IMF internal report reveals mistakes in Greek bailout program

IMF internal report reveals mistakes in Greek bailout program

Athens, July 29, 2016/ Independent Balkan News Agency

By Zacharias Petrou

The International Monetary Fund made a series of shocking admissions on Thursday regarding mistakes it made in the handling of Greece’s first bailout in 2010.

The International Monetary Fund’s Independent Evaluation Office (IEO) said in an internal report that it was pressured into joining the first deal to rescue Greece and it did not argue enough in favor of granting debt relief to Greece which, in hindsight, would have been crucial to the success of the program.

IMF Managing Director, Christine Lagarde, commented that Greece is “a special case” but did not deny that the Fund had made mistakes nor that it bent its rules to join the program, as the internal report points out.

Despite admitting that the initial goals Greece was expected to achieve were too ambitious, Lagarde goes on to fault the country’s governments for the shortcomings of the first bailout, arguing that the program was undermined by political crises and objections raised by vested interests.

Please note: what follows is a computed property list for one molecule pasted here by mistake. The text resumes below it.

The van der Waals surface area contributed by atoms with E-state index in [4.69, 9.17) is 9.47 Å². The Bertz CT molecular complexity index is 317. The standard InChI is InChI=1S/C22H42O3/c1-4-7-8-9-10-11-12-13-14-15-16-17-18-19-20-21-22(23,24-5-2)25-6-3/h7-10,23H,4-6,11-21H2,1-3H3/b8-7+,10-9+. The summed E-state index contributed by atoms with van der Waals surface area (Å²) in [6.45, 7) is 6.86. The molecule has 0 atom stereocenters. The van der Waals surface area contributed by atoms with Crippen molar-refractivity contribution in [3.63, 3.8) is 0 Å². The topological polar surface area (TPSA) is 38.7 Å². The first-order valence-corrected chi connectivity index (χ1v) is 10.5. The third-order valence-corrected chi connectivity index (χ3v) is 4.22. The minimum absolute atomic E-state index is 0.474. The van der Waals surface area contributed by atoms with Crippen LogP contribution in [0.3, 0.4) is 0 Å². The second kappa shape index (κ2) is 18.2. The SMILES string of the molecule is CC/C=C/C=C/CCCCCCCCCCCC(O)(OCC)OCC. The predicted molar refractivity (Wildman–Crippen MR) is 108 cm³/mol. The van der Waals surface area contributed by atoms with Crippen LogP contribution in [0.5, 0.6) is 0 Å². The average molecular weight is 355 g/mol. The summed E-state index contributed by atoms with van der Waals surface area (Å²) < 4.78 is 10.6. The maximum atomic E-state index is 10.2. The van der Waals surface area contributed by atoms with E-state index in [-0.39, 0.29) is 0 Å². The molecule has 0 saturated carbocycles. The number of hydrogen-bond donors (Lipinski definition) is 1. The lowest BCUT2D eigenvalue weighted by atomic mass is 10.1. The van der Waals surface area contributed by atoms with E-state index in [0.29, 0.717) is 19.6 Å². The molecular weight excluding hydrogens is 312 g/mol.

However, the IEO report directly criticizes the IMF management – which has been publicly blasted by the Greek government for continuing to make tough, irrational demands.

The report said that the IMF management’s move to lend Greece more than normally permitted was rushed through the executive board – then led by Dominique Strauss-Kahn – and European partners played a big part by applying political pressure to get the Fund on board.

Criticism is also levelled at the way the troika operates. The IEO reports that the institutions lacked flexibility and were unable to alter the Greek program when it was seen to be failing.

The report was dubbed a “bombshell” by the Greek media and analysts point out it adds leverage to the Greek government ahead of more talks with creditors in the autumn in which the IMF is reportedly set on demanding wide reform of the Greek labor market.